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Should opinions be shared as part of news reporting?

13th - 20th October 2023

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Total votes


Age 5-11 votes


Age 11-16+ votes

For this VoteTopic, we were fortunate enough to work with Facing History & Ourselves, which focuses on the news, impartiality, and differentiating fact from fiction. By exploring the ways that opinion is expressed in news reporting, voters reflected on how helpful personal views are in expanding our understanding of the wider world.

Primary 7-11, Secondary, 16+ & College voters were asked: “Should opinions be shared as part of news reporting?”, while Primary 5-7 voters discussed: “Are feelings more important than facts?”

child with microphone

5-11 voter

“I want to see opinions because I want to hear different viewpoints.”


11-16 voter

“Opinions are biased and news reporting should only be fact based.”


16+ voter

“We thought that opinions are useful to explain something, and that everyone should be allowed to have one. But, also in the news, it should be made very clear what is opinion and what is fact.”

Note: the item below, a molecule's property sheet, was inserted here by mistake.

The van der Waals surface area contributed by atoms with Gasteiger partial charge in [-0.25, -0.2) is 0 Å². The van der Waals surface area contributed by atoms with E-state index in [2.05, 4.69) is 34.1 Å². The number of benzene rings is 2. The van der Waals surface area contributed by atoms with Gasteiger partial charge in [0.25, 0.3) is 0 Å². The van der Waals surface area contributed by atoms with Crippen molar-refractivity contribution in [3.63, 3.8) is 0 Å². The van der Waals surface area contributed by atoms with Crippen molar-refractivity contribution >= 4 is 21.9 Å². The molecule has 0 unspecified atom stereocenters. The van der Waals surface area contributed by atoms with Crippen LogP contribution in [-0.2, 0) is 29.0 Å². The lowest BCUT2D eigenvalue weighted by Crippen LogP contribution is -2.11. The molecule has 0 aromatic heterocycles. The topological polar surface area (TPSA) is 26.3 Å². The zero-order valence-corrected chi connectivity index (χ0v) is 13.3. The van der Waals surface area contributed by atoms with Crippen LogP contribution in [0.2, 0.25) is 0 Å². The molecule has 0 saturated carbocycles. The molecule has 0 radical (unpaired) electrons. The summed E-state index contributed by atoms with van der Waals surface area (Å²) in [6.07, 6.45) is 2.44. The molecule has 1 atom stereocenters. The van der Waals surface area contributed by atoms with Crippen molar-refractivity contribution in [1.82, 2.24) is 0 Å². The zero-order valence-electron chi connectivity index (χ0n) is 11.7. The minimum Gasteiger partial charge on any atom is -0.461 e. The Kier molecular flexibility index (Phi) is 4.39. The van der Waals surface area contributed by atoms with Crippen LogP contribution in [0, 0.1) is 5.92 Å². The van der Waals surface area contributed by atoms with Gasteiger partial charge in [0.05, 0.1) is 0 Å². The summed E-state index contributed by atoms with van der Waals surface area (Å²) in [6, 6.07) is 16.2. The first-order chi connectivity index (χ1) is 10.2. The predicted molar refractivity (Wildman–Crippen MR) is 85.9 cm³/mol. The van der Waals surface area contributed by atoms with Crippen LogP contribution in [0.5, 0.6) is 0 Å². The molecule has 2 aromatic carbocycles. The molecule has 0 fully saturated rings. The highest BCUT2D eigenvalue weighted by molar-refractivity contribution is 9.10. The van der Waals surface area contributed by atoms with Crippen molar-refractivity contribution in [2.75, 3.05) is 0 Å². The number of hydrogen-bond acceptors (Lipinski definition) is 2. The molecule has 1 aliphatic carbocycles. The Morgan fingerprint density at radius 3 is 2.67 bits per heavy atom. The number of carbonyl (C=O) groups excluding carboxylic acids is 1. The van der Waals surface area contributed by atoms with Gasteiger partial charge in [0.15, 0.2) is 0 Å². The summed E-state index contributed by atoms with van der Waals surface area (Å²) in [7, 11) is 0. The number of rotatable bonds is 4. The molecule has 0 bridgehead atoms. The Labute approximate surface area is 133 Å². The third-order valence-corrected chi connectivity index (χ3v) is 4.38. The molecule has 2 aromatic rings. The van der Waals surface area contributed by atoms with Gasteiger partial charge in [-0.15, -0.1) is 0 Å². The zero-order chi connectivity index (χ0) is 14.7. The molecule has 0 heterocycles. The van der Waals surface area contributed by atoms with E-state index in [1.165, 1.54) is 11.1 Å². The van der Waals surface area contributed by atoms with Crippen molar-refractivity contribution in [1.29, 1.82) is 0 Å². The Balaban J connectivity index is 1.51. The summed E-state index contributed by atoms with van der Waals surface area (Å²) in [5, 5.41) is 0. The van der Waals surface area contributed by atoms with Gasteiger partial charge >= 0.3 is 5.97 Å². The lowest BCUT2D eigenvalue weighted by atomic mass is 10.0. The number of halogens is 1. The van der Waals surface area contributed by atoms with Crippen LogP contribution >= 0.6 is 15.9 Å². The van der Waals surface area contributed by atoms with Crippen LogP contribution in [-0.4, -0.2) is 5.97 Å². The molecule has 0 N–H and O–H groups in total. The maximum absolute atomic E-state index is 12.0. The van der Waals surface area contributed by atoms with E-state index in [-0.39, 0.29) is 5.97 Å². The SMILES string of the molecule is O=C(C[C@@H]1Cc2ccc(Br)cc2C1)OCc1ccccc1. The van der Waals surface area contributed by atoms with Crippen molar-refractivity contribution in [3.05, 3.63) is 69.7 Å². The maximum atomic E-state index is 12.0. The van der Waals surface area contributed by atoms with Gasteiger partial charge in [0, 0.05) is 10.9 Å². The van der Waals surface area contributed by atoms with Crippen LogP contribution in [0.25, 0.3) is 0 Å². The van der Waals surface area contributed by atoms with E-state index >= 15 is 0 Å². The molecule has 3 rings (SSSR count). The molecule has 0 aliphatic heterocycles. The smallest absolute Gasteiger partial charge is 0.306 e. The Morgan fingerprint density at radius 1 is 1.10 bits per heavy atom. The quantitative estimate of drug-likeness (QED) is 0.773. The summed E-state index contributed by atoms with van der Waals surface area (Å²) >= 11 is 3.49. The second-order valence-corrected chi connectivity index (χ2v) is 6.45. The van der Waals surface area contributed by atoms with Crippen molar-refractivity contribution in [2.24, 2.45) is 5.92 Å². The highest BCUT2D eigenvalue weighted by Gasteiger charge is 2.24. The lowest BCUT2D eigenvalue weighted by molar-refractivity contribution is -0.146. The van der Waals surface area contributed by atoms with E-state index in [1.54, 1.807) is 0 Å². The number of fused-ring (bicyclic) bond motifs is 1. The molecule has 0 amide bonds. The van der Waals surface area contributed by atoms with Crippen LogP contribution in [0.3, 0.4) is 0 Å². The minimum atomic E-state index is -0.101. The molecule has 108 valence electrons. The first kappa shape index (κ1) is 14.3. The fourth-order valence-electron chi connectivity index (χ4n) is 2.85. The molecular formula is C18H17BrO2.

There was a 50/50 split amongst Primary pupils for the question, "Should opinions be shared as part of news reporting?"

  • Interestingly, the Primary 7-11 vote was divided for whether opinions have a place in news reporting.
  • We received almost 9,000 votes for the question in this age bracket.
  • 5-7-year-olds were discussing whether feelings were more important than facts. 70% of the almost 4,000 who voted, chose 'Yes'.
57% of Secondary students voted 'No'.

  • Secondary students had a slight majority, with 57% arguing that opinions shouldn't be included as part of news reporting.
  • This still left a substantial number voting 'Yes', with some arguing that it is important to hear the viewpoints of others.
  • Many who voted 'Yes' clarified that opinions should always be labelled as such and if used, should be given on both sides of an argument.
68% of College & 16+ students voted 'No'.

  • College and 16+ voters had a more decisive outcome, with almost 70% voting 'No'.
  • 'No' voters argued that the news should not include bias. They also highlighted the subjectivity of opinions.
Many said it's important for the news to be impartial but that opinions had an important place in the media, outside of news reporting.

  • The most common argument was that the news should be an impartial platform for viewers to hear the facts of an issue. Including opinions tarnishes this impartiality and some voters argued that this could have dangerous consequences.

Feedback from our Impact Partners

Thank you to Vanessa Harriss from the Week Junior for responding to what the children said this week.

The Week Junior UK are a weekly magazine for children that covers current issues as well as other topics around the world.